During the core dev Atlantis call on May 30th, some developer stakeholders expressed uncertainty or alternative solutions to EIP-170.
Let’s just acknowledge there’s discussion around EIP 170 and take this time, another one or two weeks [to discuss] what’s the problem with a maximum code size limits and how to move on — May 30th, Atlantis core dev call, by Talha Cross.
EIP-170 introduces a code size limit of 24 kilobytes. This is a precautionary measure due to dynamic gas limit rules. A contract call takes a constant amount of gas but can trigger O(n) cost in terms of reading the code from disk, preprocessing the code for VM execution, and also adding O(n) data to the Merkle proof for the block’s proof-of-validity. While this is not an issue at current gas limits, it can cause inconvenience at higher gas limits. The solution is adding a hard cap to contract code size limits.
By enacting a limit sooner than later, we mitigate colossal sized contracts being deployed on the network. If someone desires a contract greater than the specified hard cap, then this can be accomplished by using multiple smaller contracts.
Community QA Highlights
Does EIP-170 cause issues with existing large contracts on ETC?
No. Large contracts deployed before the fork will not be affected to ensure backward compatibility. However, contracts equal to and after the fork’s block number will be affected by the hard cap.
Will rejected large contracts lose initial ETC?
No. The transaction will not be rejected and the value will not be lost. The transaction will operate normally.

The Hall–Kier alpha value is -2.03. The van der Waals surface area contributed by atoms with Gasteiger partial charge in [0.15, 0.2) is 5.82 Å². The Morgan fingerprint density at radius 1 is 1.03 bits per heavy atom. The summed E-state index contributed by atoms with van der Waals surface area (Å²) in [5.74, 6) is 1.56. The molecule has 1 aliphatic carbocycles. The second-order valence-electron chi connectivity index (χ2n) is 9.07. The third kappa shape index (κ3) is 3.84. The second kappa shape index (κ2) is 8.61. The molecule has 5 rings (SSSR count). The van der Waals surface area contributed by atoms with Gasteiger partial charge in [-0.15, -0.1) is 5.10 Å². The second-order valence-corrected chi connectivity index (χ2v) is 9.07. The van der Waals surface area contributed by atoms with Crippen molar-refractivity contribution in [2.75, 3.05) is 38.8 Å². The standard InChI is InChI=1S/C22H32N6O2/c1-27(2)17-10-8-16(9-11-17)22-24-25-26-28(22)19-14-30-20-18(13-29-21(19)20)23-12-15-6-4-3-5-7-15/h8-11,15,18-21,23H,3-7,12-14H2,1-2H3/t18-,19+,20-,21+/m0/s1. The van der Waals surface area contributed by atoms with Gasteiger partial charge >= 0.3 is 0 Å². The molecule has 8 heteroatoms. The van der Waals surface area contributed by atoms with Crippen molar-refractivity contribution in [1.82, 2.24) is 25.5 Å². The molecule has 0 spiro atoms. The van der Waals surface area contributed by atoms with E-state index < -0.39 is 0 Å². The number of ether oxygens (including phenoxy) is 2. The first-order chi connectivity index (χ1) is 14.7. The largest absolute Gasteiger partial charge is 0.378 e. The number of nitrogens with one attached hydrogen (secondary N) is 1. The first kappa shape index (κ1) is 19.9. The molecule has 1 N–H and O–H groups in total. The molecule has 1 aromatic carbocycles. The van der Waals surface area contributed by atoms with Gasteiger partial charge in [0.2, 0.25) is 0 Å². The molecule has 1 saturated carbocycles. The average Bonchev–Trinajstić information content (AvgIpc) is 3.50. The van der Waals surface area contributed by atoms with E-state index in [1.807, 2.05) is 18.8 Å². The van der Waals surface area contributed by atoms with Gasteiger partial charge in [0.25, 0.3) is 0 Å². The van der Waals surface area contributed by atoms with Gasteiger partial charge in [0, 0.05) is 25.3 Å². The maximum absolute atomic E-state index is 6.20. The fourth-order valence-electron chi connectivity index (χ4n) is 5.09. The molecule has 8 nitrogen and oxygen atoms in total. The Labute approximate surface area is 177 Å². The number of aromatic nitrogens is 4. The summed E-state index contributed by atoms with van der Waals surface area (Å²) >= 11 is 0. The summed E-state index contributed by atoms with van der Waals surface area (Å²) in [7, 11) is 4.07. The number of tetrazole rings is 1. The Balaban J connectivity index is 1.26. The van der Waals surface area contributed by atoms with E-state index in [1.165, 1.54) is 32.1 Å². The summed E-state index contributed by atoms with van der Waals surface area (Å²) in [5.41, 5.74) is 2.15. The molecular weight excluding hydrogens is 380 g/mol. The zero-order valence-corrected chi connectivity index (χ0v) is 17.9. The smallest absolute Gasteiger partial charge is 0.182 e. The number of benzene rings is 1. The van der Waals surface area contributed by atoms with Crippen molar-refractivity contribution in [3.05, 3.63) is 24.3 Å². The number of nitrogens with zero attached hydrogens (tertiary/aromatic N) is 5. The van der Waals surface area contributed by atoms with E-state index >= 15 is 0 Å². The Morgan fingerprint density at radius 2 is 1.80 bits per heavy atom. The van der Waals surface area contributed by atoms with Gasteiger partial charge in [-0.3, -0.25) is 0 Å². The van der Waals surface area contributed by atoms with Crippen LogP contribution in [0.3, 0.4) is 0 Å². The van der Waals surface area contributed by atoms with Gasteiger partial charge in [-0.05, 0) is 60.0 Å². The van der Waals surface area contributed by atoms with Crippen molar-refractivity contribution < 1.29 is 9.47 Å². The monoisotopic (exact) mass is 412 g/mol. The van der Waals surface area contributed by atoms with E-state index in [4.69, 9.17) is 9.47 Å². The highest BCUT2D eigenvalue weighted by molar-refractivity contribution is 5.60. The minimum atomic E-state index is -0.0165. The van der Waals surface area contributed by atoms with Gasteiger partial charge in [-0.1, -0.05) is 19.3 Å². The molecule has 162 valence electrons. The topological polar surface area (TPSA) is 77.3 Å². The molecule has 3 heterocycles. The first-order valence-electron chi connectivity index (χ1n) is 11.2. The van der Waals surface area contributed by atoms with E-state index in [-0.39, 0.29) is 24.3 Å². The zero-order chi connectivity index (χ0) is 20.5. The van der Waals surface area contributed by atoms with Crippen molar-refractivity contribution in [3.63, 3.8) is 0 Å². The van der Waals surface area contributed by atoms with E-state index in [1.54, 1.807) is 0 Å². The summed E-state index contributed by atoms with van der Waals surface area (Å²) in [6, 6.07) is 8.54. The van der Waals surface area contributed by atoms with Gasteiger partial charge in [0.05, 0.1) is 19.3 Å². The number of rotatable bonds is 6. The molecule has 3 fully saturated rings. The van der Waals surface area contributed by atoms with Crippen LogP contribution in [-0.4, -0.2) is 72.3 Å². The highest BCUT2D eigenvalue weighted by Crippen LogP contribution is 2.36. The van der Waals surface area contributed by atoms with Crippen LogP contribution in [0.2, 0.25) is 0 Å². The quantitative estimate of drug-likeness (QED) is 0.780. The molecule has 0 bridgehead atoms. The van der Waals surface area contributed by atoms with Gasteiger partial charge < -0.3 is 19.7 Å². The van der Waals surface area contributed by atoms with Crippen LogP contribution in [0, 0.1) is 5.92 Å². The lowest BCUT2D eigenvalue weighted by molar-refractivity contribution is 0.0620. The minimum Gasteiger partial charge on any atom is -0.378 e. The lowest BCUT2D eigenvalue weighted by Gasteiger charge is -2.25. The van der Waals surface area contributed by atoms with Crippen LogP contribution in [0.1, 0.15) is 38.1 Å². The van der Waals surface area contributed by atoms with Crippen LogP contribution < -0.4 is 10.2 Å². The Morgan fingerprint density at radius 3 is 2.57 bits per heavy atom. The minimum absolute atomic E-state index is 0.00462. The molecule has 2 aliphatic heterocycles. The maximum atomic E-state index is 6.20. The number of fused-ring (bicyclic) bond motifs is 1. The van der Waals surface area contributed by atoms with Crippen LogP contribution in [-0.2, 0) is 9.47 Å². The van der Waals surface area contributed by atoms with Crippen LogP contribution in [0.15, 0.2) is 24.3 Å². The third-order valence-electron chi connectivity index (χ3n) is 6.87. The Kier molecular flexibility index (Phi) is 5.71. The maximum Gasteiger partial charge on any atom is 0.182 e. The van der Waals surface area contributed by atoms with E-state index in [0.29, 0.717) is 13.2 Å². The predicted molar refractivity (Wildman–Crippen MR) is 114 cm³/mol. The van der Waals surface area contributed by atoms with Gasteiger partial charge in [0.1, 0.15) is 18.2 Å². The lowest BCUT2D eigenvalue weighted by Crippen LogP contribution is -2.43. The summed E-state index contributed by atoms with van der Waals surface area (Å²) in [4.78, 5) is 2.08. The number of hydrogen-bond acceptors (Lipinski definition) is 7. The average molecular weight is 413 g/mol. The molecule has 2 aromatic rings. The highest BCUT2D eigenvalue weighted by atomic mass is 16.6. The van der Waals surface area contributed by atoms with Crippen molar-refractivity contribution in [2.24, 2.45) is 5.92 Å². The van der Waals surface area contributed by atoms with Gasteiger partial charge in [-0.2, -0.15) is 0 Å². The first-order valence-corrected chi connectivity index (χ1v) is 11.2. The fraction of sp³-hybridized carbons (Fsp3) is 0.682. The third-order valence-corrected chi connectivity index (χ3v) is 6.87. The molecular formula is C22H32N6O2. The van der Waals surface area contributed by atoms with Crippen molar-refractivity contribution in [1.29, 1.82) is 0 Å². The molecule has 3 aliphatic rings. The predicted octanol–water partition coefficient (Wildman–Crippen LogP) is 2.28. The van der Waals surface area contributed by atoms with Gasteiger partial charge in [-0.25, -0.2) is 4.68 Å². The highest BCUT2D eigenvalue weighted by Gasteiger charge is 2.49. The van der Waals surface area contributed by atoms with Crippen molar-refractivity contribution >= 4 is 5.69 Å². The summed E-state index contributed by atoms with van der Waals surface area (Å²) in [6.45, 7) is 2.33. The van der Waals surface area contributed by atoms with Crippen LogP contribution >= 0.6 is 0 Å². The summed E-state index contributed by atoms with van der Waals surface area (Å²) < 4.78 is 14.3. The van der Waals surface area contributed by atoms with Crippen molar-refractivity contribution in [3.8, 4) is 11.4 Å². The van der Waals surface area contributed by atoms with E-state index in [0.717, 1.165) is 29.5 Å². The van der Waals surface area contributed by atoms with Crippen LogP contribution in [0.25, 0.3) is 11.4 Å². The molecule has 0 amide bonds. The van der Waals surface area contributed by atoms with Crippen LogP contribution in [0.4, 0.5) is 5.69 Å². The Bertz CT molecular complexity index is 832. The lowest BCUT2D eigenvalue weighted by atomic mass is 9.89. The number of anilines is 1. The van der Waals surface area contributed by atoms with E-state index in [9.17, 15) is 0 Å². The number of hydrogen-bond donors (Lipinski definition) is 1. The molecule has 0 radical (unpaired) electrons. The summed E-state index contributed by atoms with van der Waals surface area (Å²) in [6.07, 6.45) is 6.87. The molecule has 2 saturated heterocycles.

Can these rules be applied via a soft-fork rather than a hard-fork?
Yes, but EIP-170 has no mutability concerns and maintains compatibility with ETH test-suites. With our size, including it into Atlantis is the most feasible option. These contract caps may also be changed in future forks if need be.
block.number >= FORK, then if contract creation initialization returns data with length of more than
2**14 + 2**13) bytes (24 kb), contract creation fails with an out of gas error.
Jade is coming!
Jade-service-runner has been released. Service Runner is an opinionated JSON-RPC service manager, that provides daemonization, installation, and discovery for JSON-RPC based services.
Allows dApp developers to specify what services they’d like to use:
- Provides defaults for the services to run
- Provides users with an easy installation path
- Provides reliable discovery of pre-existing services run by the service runner
- Provides OpenRPC interface to the Service Runner functionality, as well as the underlying services
- Allows dApp developers the ability to retrieve reliable JSON-RPC connection information from the service
- Provides typed interfaces to develop applications against
Jade-service-runner is a fundamental milestone in the Jade tooling to come that will improve the dApp development environment.